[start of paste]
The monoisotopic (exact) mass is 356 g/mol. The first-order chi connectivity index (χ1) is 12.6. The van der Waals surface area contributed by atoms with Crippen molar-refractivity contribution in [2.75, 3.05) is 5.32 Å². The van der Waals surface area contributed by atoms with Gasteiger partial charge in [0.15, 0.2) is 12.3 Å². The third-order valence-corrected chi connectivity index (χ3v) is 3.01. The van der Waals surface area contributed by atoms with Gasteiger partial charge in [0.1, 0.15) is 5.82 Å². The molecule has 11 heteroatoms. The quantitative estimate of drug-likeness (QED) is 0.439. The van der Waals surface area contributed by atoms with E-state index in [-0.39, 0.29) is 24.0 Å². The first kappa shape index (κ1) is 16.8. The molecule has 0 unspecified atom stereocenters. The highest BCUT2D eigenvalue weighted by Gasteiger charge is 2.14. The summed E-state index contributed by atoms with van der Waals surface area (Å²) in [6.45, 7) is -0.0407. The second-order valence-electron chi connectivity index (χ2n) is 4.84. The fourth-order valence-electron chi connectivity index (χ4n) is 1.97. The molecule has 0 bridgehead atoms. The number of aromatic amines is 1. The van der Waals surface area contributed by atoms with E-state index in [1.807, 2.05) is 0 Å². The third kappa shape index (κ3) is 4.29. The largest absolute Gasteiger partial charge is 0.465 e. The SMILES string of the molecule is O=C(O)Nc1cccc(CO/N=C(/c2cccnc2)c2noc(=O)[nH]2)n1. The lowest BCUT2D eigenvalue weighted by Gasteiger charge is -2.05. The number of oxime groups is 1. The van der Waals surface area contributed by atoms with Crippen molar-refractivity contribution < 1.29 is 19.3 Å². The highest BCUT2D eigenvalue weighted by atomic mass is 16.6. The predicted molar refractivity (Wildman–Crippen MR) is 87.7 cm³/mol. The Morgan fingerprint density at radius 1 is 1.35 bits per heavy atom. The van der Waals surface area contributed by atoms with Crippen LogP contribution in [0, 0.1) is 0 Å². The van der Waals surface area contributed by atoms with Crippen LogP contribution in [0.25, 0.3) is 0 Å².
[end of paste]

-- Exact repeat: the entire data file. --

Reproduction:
The monoisotopic (exact) mass is 356 g/mol. The first-order chi connectivity index (χ1) is 12.6. The van der Waals surface area contributed by atoms with Crippen molar-refractivity contribution in [2.75, 3.05) is 5.32 Å². The van der Waals surface area contributed by atoms with Gasteiger partial charge in [0.15, 0.2) is 12.3 Å². The third-order valence-corrected chi connectivity index (χ3v) is 3.01. The van der Waals surface area contributed by atoms with Gasteiger partial charge in [0.1, 0.15) is 5.82 Å². The molecule has 11 heteroatoms. The quantitative estimate of drug-likeness (QED) is 0.439. The van der Waals surface area contributed by atoms with E-state index in [-0.39, 0.29) is 24.0 Å². The first kappa shape index (κ1) is 16.8. The molecule has 0 unspecified atom stereocenters. The highest BCUT2D eigenvalue weighted by Gasteiger charge is 2.14. The summed E-state index contributed by atoms with van der Waals surface area (Å²) in [6.45, 7) is -0.0407. The second-order valence-electron chi connectivity index (χ2n) is 4.84. The fourth-order valence-electron chi connectivity index (χ4n) is 1.97. The molecule has 0 bridgehead atoms. The number of aromatic amines is 1. The van der Waals surface area contributed by atoms with E-state index in [1.807, 2.05) is 0 Å². The third kappa shape index (κ3) is 4.29. The largest absolute Gasteiger partial charge is 0.465 e. The SMILES string of the molecule is O=C(O)Nc1cccc(CO/N=C(/c2cccnc2)c2noc(=O)[nH]2)n1. The lowest BCUT2D eigenvalue weighted by Gasteiger charge is -2.05. The number of oxime groups is 1. The van der Waals surface area contributed by atoms with Crippen molar-refractivity contribution < 1.29 is 19.3 Å². The highest BCUT2D eigenvalue weighted by atomic mass is 16.6. The predicted molar refractivity (Wildman–Crippen MR) is 87.7 cm³/mol. The Morgan fingerprint density at radius 1 is 1.35 bits per heavy atom. The van der Waals surface area contributed by atoms with Crippen LogP contribution in [0, 0.1) is 0 Å². The van der Waals surface area contributed by atoms with Crippen LogP contribution in [0.25, 0.3) is 0 Å².